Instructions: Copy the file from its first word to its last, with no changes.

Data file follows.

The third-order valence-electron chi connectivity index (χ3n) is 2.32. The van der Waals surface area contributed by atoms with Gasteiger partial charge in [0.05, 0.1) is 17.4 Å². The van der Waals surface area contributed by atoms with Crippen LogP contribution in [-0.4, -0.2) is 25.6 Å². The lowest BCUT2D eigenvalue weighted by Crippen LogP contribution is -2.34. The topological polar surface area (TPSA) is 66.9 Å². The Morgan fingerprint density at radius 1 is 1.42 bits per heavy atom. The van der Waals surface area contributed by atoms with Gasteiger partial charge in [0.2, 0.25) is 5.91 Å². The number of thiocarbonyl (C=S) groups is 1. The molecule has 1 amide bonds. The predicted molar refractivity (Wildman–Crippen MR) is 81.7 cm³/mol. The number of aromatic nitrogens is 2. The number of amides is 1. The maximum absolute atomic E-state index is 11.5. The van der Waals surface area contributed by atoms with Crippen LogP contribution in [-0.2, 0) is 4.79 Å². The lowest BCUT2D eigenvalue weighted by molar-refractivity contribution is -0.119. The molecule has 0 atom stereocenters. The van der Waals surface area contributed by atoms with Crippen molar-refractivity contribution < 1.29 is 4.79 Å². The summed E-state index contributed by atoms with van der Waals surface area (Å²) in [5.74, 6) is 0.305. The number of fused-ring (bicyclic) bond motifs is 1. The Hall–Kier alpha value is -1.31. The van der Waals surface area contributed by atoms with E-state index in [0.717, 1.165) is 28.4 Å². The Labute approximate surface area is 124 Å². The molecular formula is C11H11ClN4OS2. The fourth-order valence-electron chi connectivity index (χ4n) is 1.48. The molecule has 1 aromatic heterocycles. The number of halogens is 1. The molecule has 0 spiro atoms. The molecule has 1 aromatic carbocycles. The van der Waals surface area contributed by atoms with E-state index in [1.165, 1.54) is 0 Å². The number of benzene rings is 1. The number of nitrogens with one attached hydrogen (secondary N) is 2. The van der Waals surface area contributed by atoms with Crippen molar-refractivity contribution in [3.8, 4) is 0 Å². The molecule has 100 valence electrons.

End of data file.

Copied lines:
The third-order valence-electron chi connectivity index (χ3n) is 2.32. The van der Waals surface area contributed by atoms with Gasteiger partial charge in [0.05, 0.1) is 17.4 Å². The van der Waals surface area contributed by atoms with Crippen LogP contribution in [-0.4, -0.2) is 25.6 Å². The lowest BCUT2D eigenvalue weighted by Crippen LogP contribution is -2.34. The topological polar surface area (TPSA) is 66.9 Å². The Morgan fingerprint density at radius 1 is 1.42 bits per heavy atom. The van der Waals surface area contributed by atoms with Gasteiger partial charge in [0.2, 0.25) is 5.91 Å². The number of thiocarbonyl (C=S) groups is 1. The molecule has 1 amide bonds. The predicted molar refractivity (Wildman–Crippen MR) is 81.7 cm³/mol. The number of aromatic nitrogens is 2. The number of amides is 1. The maximum absolute atomic E-state index is 11.5. The van der Waals surface area contributed by atoms with Crippen LogP contribution in [-0.2, 0) is 4.79 Å². The lowest BCUT2D eigenvalue weighted by molar-refractivity contribution is -0.119. The molecule has 0 atom stereocenters. The van der Waals surface area contributed by atoms with Crippen molar-refractivity contribution < 1.29 is 4.79 Å². The summed E-state index contributed by atoms with van der Waals surface area (Å²) in [5.74, 6) is 0.305. The number of fused-ring (bicyclic) bond motifs is 1. The Hall–Kier alpha value is -1.31. The van der Waals surface area contributed by atoms with E-state index in [0.717, 1.165) is 28.4 Å². The Labute approximate surface area is 124 Å². The molecular formula is C11H11ClN4OS2. The fourth-order valence-electron chi connectivity index (χ4n) is 1.48. The molecule has 1 aromatic heterocycles. The number of halogens is 1. The molecule has 0 spiro atoms. The molecule has 1 aromatic carbocycles. The van der Waals surface area contributed by atoms with E-state index in [1.165, 1.54) is 0 Å². The number of benzene rings is 1. The number of nitrogens with one attached hydrogen (secondary N) is 2. The van der Waals surface area contributed by atoms with Crippen molar-refractivity contribution in [3.8, 4) is 0 Å². The molecule has 100 valence electrons.